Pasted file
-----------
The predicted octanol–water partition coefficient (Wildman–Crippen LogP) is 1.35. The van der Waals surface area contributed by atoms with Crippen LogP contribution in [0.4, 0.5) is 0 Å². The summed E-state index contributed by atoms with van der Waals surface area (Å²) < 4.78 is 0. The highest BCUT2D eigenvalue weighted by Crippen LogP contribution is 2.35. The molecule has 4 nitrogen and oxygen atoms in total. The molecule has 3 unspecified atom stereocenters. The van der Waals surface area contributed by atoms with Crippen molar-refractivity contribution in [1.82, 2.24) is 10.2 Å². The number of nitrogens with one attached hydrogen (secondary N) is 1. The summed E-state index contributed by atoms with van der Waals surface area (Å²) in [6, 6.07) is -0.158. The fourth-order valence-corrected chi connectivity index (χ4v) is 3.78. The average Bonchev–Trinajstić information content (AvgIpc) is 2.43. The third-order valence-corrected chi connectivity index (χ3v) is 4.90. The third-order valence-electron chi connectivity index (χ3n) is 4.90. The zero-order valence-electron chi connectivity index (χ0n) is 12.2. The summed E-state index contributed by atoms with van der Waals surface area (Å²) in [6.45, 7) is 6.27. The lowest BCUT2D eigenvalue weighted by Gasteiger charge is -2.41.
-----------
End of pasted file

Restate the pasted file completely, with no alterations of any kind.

The predicted octanol–water partition coefficient (Wildman–Crippen LogP) is 1.35. The van der Waals surface area contributed by atoms with Crippen LogP contribution in [0.4, 0.5) is 0 Å². The summed E-state index contributed by atoms with van der Waals surface area (Å²) < 4.78 is 0. The highest BCUT2D eigenvalue weighted by Crippen LogP contribution is 2.35. The molecule has 4 nitrogen and oxygen atoms in total. The molecule has 3 unspecified atom stereocenters. The van der Waals surface area contributed by atoms with Crippen molar-refractivity contribution in [1.82, 2.24) is 10.2 Å². The number of nitrogens with one attached hydrogen (secondary N) is 1. The summed E-state index contributed by atoms with van der Waals surface area (Å²) in [6, 6.07) is -0.158. The fourth-order valence-corrected chi connectivity index (χ4v) is 3.78. The average Bonchev–Trinajstić information content (AvgIpc) is 2.43. The third-order valence-corrected chi connectivity index (χ3v) is 4.90. The third-order valence-electron chi connectivity index (χ3n) is 4.90. The zero-order valence-electron chi connectivity index (χ0n) is 12.2. The summed E-state index contributed by atoms with van der Waals surface area (Å²) in [6.45, 7) is 6.27. The lowest BCUT2D eigenvalue weighted by Gasteiger charge is -2.41.